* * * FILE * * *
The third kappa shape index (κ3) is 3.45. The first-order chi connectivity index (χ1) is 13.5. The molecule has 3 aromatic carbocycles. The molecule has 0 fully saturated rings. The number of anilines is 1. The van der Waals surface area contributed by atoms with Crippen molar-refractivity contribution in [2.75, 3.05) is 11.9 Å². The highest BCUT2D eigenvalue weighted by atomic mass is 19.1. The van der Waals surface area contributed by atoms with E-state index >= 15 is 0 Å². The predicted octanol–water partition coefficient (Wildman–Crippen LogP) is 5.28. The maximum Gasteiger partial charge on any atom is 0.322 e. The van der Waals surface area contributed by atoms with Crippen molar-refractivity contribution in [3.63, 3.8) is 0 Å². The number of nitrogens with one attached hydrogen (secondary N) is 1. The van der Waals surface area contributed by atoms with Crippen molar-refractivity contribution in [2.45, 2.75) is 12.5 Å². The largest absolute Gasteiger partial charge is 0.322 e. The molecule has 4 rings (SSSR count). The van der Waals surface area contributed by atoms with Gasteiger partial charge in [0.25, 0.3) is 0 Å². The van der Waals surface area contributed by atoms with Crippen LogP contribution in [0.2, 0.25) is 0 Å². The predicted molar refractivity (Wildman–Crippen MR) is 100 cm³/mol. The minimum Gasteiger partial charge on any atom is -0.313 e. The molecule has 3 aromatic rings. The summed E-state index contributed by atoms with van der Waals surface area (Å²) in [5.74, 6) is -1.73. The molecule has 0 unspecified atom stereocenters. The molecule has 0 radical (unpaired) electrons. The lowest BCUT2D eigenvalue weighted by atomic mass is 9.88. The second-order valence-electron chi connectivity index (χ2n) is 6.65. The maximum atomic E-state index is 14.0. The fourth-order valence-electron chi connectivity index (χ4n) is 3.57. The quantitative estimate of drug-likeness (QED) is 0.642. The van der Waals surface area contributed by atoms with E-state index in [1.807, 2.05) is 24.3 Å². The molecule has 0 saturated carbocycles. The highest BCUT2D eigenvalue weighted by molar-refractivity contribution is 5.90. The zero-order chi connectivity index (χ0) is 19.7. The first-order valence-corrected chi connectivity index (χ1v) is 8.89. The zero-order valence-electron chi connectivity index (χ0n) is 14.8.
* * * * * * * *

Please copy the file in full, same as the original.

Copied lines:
The third kappa shape index (κ3) is 3.45. The first-order chi connectivity index (χ1) is 13.5. The molecule has 3 aromatic carbocycles. The molecule has 0 fully saturated rings. The number of anilines is 1. The van der Waals surface area contributed by atoms with Crippen molar-refractivity contribution in [2.75, 3.05) is 11.9 Å². The highest BCUT2D eigenvalue weighted by atomic mass is 19.1. The van der Waals surface area contributed by atoms with E-state index >= 15 is 0 Å². The predicted octanol–water partition coefficient (Wildman–Crippen LogP) is 5.28. The maximum Gasteiger partial charge on any atom is 0.322 e. The van der Waals surface area contributed by atoms with Crippen molar-refractivity contribution in [3.63, 3.8) is 0 Å². The number of nitrogens with one attached hydrogen (secondary N) is 1. The van der Waals surface area contributed by atoms with Crippen molar-refractivity contribution in [2.45, 2.75) is 12.5 Å². The largest absolute Gasteiger partial charge is 0.322 e. The molecule has 4 rings (SSSR count). The van der Waals surface area contributed by atoms with Gasteiger partial charge in [0.25, 0.3) is 0 Å². The van der Waals surface area contributed by atoms with Crippen LogP contribution in [0.2, 0.25) is 0 Å². The predicted molar refractivity (Wildman–Crippen MR) is 100 cm³/mol. The minimum Gasteiger partial charge on any atom is -0.313 e. The molecule has 3 aromatic rings. The summed E-state index contributed by atoms with van der Waals surface area (Å²) in [5.74, 6) is -1.73. The molecule has 0 unspecified atom stereocenters. The molecule has 0 radical (unpaired) electrons. The lowest BCUT2D eigenvalue weighted by atomic mass is 9.88. The second-order valence-electron chi connectivity index (χ2n) is 6.65. The maximum atomic E-state index is 14.0. The fourth-order valence-electron chi connectivity index (χ4n) is 3.57. The quantitative estimate of drug-likeness (QED) is 0.642. The van der Waals surface area contributed by atoms with E-state index in [1.807, 2.05) is 24.3 Å². The molecule has 0 saturated carbocycles. The highest BCUT2D eigenvalue weighted by molar-refractivity contribution is 5.90. The zero-order chi connectivity index (χ0) is 19.7. The first-order valence-corrected chi connectivity index (χ1v) is 8.89. The zero-order valence-electron chi connectivity index (χ0n) is 14.8.